Mike Sigman
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Old 05-23-2005, 12:00 PM   #84
rob_liberti
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Re: Basic elements of Aikido

At first, my response was only going to be "All of my comments were on topic. In this very thread, you wanted to trivilize my points by attacking my credentials - so maybe you shouldn't dish it out if you can't take it." - But you are right. Trivilizing someone else's opinions, points, or experiences - especially based on their credentials is wrong in a forum. I shouldn't have responded in kind. Let's BOTH not do it anymore.

I can't find where I thought a nidan knows _nothing_. If I did say it, shame on me for my arrogance. They obviously know up to nidan level and I'm sure they know something better than me depending on their area of focus (as there are monay). I apologize to the nameless nidan I may have privately slandered. Regardless, I actually have been a nidan and have trained with many from many schools so I'm pretty sure that any remark I made on general aikido nidan ability is at least coming from some personal experience. I got the impression that you are dissatisfied with the aikido taught by the shihan in this country. I had assumed you didn't reach shihan in your 8 years of aikido and that 8 years of aikido plus lots of Chinese MA didn't qualify you to judge that either.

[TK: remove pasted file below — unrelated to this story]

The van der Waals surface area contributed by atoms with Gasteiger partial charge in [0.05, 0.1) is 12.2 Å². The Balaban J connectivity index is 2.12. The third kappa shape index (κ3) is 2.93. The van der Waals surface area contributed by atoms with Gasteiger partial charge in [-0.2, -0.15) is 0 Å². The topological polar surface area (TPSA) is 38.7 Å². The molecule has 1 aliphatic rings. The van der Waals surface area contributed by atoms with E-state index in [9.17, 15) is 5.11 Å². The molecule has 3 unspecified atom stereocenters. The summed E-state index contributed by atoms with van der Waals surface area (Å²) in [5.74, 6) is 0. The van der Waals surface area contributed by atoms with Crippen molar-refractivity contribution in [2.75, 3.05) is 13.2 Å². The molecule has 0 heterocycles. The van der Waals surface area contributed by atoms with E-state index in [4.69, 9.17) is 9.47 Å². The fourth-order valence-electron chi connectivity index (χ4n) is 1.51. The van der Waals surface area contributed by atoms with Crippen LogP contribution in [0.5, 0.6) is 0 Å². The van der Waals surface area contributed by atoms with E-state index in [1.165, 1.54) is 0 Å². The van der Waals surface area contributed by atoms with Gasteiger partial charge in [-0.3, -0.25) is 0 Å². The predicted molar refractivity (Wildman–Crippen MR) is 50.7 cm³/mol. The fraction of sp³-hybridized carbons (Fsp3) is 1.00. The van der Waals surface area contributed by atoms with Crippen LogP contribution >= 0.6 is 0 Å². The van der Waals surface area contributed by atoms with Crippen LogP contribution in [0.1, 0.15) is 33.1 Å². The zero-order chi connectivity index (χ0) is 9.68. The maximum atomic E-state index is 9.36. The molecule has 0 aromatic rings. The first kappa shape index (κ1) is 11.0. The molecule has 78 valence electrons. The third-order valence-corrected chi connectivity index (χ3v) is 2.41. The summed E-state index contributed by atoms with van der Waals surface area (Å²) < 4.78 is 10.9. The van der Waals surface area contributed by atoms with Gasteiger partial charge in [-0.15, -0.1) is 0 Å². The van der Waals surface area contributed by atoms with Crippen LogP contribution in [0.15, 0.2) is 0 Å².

One of the most useful basic elements of aikido is that less developed people try to force their will and ideas about how things should be on everyone else and hopefully find it to be so frustrating that they eventually change.

Rob
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Old 05-23-2005, 12:22 PM   #85
Mike Sigman
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Re: Basic elements of Aikido

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Rob Liberti wrote:
I got the impression that you are dissatisfied with the aikido taught by the shihan in this country.
So? It's an opinion and it's certainly not mine alone. If you have a point to add to a debate, please do so.... but try to do it on topic and without constantly reaching for the personal.

I'm actually heartened by a lot of the Aikido people nowadays. The preponderance of horse's asses isn't so pronounced... there are actually some good martial artists who are not into role-playing and who are also on the lookout for information about not only Aikido, but martial arts as a whole. As I've stated before, I'm speaking to people like those, Rob, not people like you.